Akira Ono, Ph.D.

Associate Professor

Clinical Interests

HIV-1 Replication and Host Cellular Membranes

My laboratory studies the interactions between cellular structures and enveloped viruses. As obligatory parasites, viruses in general utilize a large number of host cell factors at various stages of their life cycle. Therefore, analyses of virus life cycle promise to increase our knowledge of cellular machinery with which viral proteins interact. We are particularly interested in the roles played by cellular membranes during replication of retroviruses including HIV-1. Three major areas of research in this laboratory are: i) molecular mechanisms that determine the sites of virus assembly, ii) relationships between virus assembly and organization of plasma membrane microdomains, and iii) roles played by cell polarity in cell-to-cell virus transmission.

i) Gag, a multidomain and multifunctional protein, is the major building block of retrovirus particles. Targeting of Gag to the location at which virus particle formation occurs, usually the plasma membrane, is a major aspect of retrovirus particle production. Various cellular proteins are targeted to the plasma membrane through the interaction between their basic domains (e.g., pleckstrin homology domain) and the plasma membrane-enriched lipid, phosphatidylinositol-(4,5)-bisphosphate [PI(4,5)P2]. Intriguingly, we found that PI(4,5)P2 perturbation severely reduced virus particle production by reducing Gag-membrne binding and by mislocalizing Gag to other compartments. Ongoing studies in our lab focus on the mechanisms by which PI(4,5)P2 directs Gag to the plasma membrane.

ii) Advances in cell biology revealed that the plasma membrane is not a homogenous sea of lipid, but consists of various types of microdomains with specific sets of protein and lipid components. Microdomains such as lipid rafts and tetraspanin-enriched microdomains (TEMs) are implicated in multiple cellular functions including signaling and trafficking, often as delivery platforms. Notably, HIV-1 assembly occurs at the plasma membrane region enriched in these microdomains. Previous studies showed that these microdomains play important role(s) in both virus assembly and particle infectivity. Furthermore, these microdomains are implicated in the function of the cellular antiviral factor BST-2/tetherin that restricts release of nascent virus particles from the plasma membrane. We aim to fully understand the relationships between plasma membrane microdmains and HIV-1 assembly.

iii) Virus transmission at the interface between two cells is a markedly more efficient mechanism of virus spread than cell-free transmission and likely represents the major mode of transmission for HIV-1 in infected individuals. Cell-to-cell HIV-1 transmission is thought to occur at the virological synapse (VS). VS is a raft- and TEM-enriched contact structure formed between a virus-producing T cell and a non-infected T cell. Although Gag and Env as well as cellular adhesion and cytoskeletal proteins have been found to localize to the VS, it is unknown what drives accumulation of Gag and virus particles to the VS and whether there is a precursor for the VS. We observed that in a motile, polarized T cells, Gag accumulates to a rear-end protrusion known as the uropod in a multimerization-dependent manner and that the Gag-laden uropod mediates frequent contacts with other T cells. Therefore, it is possible that the uropod serves as a preformed precursor of the VS. On this front, we seek to understand the mechanistic basis of the polarized Gag localization to the uropod.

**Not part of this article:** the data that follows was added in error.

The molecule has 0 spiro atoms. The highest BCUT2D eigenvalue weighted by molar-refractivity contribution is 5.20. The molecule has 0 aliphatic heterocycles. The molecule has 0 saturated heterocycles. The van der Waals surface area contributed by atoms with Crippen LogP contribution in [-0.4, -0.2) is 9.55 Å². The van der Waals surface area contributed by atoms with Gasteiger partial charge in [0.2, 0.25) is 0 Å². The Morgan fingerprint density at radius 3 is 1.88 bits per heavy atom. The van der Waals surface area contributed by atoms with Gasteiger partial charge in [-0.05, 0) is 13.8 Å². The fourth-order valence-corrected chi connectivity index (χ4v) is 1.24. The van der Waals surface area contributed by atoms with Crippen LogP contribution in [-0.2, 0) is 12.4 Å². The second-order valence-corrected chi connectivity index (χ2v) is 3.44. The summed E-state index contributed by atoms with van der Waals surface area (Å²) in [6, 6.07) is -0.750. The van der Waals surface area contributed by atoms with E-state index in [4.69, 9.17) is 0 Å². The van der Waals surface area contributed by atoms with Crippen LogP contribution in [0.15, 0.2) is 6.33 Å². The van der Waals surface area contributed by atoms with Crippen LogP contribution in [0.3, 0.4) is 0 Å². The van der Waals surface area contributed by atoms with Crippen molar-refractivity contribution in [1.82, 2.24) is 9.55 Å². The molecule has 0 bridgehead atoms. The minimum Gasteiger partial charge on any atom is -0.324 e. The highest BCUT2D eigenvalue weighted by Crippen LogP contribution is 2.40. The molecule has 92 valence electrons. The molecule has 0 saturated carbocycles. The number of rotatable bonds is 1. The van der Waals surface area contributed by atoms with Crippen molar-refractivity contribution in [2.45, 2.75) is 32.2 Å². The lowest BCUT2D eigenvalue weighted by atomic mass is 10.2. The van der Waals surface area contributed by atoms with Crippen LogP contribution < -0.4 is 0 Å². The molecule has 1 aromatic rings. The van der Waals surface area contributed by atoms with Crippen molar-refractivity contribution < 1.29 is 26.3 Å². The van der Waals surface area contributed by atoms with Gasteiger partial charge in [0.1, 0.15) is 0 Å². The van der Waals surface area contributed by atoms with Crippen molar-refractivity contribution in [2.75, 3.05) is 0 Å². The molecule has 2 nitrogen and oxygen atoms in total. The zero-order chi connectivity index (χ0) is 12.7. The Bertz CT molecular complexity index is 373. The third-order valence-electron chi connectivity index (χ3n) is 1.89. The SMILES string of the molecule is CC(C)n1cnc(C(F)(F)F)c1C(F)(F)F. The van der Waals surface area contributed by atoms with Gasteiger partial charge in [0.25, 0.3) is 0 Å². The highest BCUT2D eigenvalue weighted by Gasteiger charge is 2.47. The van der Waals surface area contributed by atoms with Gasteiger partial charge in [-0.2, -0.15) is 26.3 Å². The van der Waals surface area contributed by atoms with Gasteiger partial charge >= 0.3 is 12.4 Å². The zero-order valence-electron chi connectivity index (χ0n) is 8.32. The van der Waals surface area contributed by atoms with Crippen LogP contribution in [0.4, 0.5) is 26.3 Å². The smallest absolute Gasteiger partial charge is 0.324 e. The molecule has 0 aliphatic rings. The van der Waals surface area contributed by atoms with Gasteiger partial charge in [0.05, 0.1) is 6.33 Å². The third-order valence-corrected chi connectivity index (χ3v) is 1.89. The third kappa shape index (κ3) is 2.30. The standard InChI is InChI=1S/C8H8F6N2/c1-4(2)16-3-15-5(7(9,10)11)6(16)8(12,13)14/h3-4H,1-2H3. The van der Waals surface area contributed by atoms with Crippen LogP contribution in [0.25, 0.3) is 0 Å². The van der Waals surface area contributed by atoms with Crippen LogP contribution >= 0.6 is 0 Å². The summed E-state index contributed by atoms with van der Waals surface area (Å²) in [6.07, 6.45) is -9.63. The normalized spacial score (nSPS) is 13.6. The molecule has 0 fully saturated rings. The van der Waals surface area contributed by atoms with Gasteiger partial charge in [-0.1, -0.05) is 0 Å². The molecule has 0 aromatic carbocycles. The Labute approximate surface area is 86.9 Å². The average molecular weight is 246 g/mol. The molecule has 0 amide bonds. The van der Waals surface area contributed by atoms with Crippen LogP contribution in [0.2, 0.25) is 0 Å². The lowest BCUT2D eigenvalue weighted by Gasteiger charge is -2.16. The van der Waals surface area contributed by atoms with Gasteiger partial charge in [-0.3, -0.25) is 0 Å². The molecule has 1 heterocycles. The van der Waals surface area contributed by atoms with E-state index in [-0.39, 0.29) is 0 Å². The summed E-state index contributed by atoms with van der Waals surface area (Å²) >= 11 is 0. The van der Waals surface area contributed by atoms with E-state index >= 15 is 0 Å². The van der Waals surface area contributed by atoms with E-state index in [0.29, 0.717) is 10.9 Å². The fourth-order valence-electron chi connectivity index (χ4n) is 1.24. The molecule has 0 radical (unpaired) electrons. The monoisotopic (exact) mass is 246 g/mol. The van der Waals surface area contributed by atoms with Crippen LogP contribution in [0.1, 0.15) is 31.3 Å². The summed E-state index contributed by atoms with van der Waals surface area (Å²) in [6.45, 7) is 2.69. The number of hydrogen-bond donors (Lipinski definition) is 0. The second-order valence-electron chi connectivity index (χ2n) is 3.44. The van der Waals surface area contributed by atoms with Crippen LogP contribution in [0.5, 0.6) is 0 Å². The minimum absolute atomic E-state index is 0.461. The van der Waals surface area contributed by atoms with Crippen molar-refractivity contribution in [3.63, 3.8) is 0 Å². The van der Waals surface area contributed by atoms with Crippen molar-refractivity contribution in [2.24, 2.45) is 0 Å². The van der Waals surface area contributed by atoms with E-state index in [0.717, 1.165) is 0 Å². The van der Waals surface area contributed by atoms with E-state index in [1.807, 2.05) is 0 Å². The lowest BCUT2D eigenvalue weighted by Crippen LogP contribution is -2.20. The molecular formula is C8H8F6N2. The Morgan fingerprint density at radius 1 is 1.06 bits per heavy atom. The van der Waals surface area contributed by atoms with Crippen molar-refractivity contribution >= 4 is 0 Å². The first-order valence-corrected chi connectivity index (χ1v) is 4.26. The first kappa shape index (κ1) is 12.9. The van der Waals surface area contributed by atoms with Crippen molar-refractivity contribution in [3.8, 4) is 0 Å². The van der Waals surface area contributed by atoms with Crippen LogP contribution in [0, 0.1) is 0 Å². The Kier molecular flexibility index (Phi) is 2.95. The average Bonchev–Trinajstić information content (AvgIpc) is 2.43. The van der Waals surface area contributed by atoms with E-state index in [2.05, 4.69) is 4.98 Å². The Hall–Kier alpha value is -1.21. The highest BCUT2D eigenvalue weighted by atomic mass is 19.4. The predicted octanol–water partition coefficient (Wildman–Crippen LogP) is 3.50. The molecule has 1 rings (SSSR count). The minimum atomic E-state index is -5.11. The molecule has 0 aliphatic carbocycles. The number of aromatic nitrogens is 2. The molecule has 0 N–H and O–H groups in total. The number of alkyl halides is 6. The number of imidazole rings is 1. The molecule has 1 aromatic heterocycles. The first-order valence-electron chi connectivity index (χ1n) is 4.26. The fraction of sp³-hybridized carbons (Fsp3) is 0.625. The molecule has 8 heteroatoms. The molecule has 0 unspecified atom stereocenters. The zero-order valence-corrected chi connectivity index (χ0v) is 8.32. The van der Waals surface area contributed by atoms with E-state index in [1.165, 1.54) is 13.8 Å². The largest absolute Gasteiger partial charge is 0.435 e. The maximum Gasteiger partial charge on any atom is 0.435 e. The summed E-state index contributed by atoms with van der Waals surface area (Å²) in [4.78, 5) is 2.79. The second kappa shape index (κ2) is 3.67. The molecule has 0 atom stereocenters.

Published Articles via PubMed

Published Articles or Reviews

Ono, A.*, S.D. Ablan, S. J. Lockett, K. Nagashima and E.O. Freed. 2004. Phosphatidylinositol (4,5) bisphosphate regulates HIV-1 Gag targeting to the plasma membrane. Proc. Natl. Acad. Sci. USA. 41:14889-14894.

Ono, A.*, A.A. Waheed, A. Joshi, and E.O. Freed. 2005. Association of human immunodeficiency virus type 1 Gag with membrane does not require highly basic sequences in nucleocapsid: Use of a novel Gag multimerization assay. J. Virol. 79:14131-14140.

Ono, A.*, A.A. Waheed, and E.O. Freed. 2007. Depletion of cellular cholesterol inhibits membrane binding and higher-order multimerization of human immunodeficiency virus type 1. Virology 360(1):27-35.

Chukkapalli, V, I.B. Hogue, V. Boyko, W.-S. Hu, and A. Ono.* 2008. Interaction between HIV-1 Gag matrix domain and phosphatidylinositol-(4.5)-bisphosphate is essential for efficient Gag-membrane binding. J. Virol. 82:2405-2417

Kawada, S., T. Goto, H. Haraguchi, A. Ono, Y. Morikawa. 2008. Dominant negative inhibition of human immunodeficiency virus particle production by the nonmyristoylated form of gag. J. Virol. 82:4384-4399.

Ono, A.* 2009. HIV-1 assembly at the plasma membrane: Gag trafficking and localization. Future Virology. 4:241-257 (review).

Hogue, I. B., A. Hoppe, and A. Ono* 2009. Quantitative fluorescence resonance energy transfer microscopy analysis of the human immunodeficiency virus type 1 Gag-Gag interaction: relative contributions of the CA and NC domains and membrane binding. J. Virol. 83, 7322-7336.

Chukkapalli, V., S.J. Oh, and A. Ono.* 2010. Opposing mechanisms involving RNA and lipids regulate HIV-1 Gag membrane binding through the highly basic region of the matrix domain. Proc. Natl. Acad. Sci. USA. 107, 1600-1605.

Ono, A.* 2010. Relationships between plasma membrane microdomains and HIV-1 assembly. Biol. Cell. 102, 335-350 (review).

Llewellyn, G.N., I.B. Hogue, J.R. Grover, and A. Ono.* 2010. Nucleocapsid promotes localization of HIV-1 Gag to uropods that participate in virological synapses between T cells. PLoS Pathogens 6(10): e1001167. doi:10.1371/journal.ppat.1001167

* corresponding author

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